The North Pole.
I haven’t written you for many years, because somewhere between James Bond Junior and Sweet Valley High, I stopped believing.
I remember the first Christmas I didn’t write and you didn’t stop by. In my mind’s retrospective eye, that year, Christmas was toned down from the most beautiful and bright of colours to an unwelcome grey, and smothered with a feeling of being hard done by.
Since then, there have been good and bad years. I re-adjusted my expectations to the more adult setting and made do with versions of cheer, no longer in the form of the imaginings of reindeer on the roof, but in the form of nights out and good food and proper ‘Charlie & the Chocolate Factory’ on the television.
This year, I am allowing myself the indulgence of childhood hope. I want to believe in something again, and so I am starting with you. Of all the things I have believed in throughout my life – the love of my family, my own personal strength and every storyline in Home & Away – nothing ever brought me so much joy as my belief in you.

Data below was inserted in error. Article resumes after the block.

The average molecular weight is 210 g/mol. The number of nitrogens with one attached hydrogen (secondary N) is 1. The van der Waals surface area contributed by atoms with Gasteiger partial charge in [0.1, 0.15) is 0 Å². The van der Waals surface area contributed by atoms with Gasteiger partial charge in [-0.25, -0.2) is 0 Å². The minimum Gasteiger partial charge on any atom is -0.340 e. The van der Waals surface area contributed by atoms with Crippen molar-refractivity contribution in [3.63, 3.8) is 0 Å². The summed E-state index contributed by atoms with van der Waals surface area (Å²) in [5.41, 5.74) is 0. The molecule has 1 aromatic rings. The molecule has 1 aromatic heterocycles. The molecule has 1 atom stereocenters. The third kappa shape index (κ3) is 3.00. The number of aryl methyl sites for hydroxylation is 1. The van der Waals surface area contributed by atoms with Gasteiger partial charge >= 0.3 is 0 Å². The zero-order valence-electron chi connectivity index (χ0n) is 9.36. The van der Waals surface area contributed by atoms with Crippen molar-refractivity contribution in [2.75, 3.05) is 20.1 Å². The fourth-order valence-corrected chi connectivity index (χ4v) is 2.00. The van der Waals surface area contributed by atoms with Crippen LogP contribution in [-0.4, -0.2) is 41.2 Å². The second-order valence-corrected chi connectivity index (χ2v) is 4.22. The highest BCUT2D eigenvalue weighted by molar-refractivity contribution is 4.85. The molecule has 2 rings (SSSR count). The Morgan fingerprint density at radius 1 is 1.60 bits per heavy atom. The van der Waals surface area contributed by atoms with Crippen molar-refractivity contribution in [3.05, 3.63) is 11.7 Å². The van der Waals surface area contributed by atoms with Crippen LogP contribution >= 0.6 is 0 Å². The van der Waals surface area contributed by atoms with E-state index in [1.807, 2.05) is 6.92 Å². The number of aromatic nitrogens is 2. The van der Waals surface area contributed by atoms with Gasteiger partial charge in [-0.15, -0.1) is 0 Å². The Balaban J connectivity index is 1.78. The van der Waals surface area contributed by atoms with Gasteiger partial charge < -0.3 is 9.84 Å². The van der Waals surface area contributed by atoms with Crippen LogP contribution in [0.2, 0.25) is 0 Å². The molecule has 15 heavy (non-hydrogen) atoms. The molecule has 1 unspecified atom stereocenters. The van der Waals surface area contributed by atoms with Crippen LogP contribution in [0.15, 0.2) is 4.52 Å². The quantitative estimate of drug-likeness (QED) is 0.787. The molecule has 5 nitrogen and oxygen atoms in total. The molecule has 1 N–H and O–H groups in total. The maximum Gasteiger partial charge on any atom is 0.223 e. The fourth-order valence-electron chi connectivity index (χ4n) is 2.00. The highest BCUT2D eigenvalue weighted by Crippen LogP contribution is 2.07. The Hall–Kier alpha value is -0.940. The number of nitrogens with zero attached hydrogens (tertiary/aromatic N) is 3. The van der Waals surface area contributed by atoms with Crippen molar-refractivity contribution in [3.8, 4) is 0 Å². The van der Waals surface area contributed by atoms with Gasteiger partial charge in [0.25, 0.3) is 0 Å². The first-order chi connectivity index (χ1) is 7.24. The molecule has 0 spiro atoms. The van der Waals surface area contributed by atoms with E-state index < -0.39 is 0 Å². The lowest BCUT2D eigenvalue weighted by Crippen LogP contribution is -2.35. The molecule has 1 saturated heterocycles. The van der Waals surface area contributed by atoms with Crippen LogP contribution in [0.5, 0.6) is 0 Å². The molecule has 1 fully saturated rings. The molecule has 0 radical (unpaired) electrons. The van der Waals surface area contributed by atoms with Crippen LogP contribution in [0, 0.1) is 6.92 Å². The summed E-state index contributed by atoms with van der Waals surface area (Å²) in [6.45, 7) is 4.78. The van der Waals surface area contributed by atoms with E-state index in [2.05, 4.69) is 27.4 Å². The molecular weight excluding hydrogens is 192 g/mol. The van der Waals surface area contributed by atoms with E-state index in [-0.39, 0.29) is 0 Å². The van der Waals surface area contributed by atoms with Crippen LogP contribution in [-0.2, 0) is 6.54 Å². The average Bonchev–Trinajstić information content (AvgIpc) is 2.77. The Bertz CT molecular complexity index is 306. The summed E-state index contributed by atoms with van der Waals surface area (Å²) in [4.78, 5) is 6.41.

I am not expecting you to leave anything under the tree for me on Christmas Eve - you have enough little people to tend to in the world. But I am asking that sometime between now and close of business on Christmas Day, you could send me some of your magic for the year ahead.
I know you’re more in the business of making toys and that I should probably be forwarding this to my fairy godmother, but she abandoned me a while back. Between you and me, she wasn’t up to much anyway.
They say it is important to look forward and concentrate on the future, but I admit my view of the road ahead is unimpressive and pitted with what looks sadly like more of the same. I know this is because in my heart I cannot accept I am going into another new year, still on dialysis.
This letter is about hope though, and I have to hang on to some optimism that the year 2011 will bring me the healing I require, some direction in my life again and some purpose to my days, which are currently silent and empty.
Any one of those three would be wonderful – all three would count in my eyes, and possibly in the eyes of the Vatican, as a miracle.
When I was young, I used to try to out-do my brother in the number of 'pleases' I could put at the end of my letter to you. Thankfully, I now have more words in my vocabulary with which to appeal to your kind nature.
So I will say, I would be most grateful if you could consider my request and make me a believer once again.
Please, please, please, please, please, please, please, please, please, please x one hundred million trillion, to infinity and beyond...